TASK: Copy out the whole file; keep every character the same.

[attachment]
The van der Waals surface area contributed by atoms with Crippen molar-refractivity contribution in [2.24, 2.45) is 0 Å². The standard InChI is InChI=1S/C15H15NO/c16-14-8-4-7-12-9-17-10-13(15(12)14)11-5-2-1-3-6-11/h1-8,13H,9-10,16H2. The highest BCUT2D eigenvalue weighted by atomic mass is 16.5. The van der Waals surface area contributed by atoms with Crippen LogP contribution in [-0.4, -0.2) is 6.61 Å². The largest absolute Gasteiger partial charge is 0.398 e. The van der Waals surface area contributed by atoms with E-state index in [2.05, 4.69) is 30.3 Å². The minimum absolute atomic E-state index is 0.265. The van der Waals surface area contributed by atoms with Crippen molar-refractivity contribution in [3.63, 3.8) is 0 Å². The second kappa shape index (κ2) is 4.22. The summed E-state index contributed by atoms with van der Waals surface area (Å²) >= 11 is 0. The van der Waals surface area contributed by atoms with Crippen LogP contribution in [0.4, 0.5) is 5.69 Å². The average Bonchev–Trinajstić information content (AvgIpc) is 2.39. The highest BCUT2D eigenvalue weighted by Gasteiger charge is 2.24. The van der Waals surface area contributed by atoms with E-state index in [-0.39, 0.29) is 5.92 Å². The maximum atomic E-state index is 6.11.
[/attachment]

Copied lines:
The van der Waals surface area contributed by atoms with Crippen molar-refractivity contribution in [2.24, 2.45) is 0 Å². The standard InChI is InChI=1S/C15H15NO/c16-14-8-4-7-12-9-17-10-13(15(12)14)11-5-2-1-3-6-11/h1-8,13H,9-10,16H2. The highest BCUT2D eigenvalue weighted by atomic mass is 16.5. The van der Waals surface area contributed by atoms with Crippen LogP contribution in [-0.4, -0.2) is 6.61 Å². The largest absolute Gasteiger partial charge is 0.398 e. The van der Waals surface area contributed by atoms with E-state index in [2.05, 4.69) is 30.3 Å². The minimum absolute atomic E-state index is 0.265. The van der Waals surface area contributed by atoms with Crippen molar-refractivity contribution in [3.63, 3.8) is 0 Å². The second kappa shape index (κ2) is 4.22. The summed E-state index contributed by atoms with van der Waals surface area (Å²) >= 11 is 0. The van der Waals surface area contributed by atoms with Crippen LogP contribution in [0.4, 0.5) is 5.69 Å². The average Bonchev–Trinajstić information content (AvgIpc) is 2.39. The highest BCUT2D eigenvalue weighted by Gasteiger charge is 2.24. The van der Waals surface area contributed by atoms with E-state index in [-0.39, 0.29) is 5.92 Å². The maximum atomic E-state index is 6.11.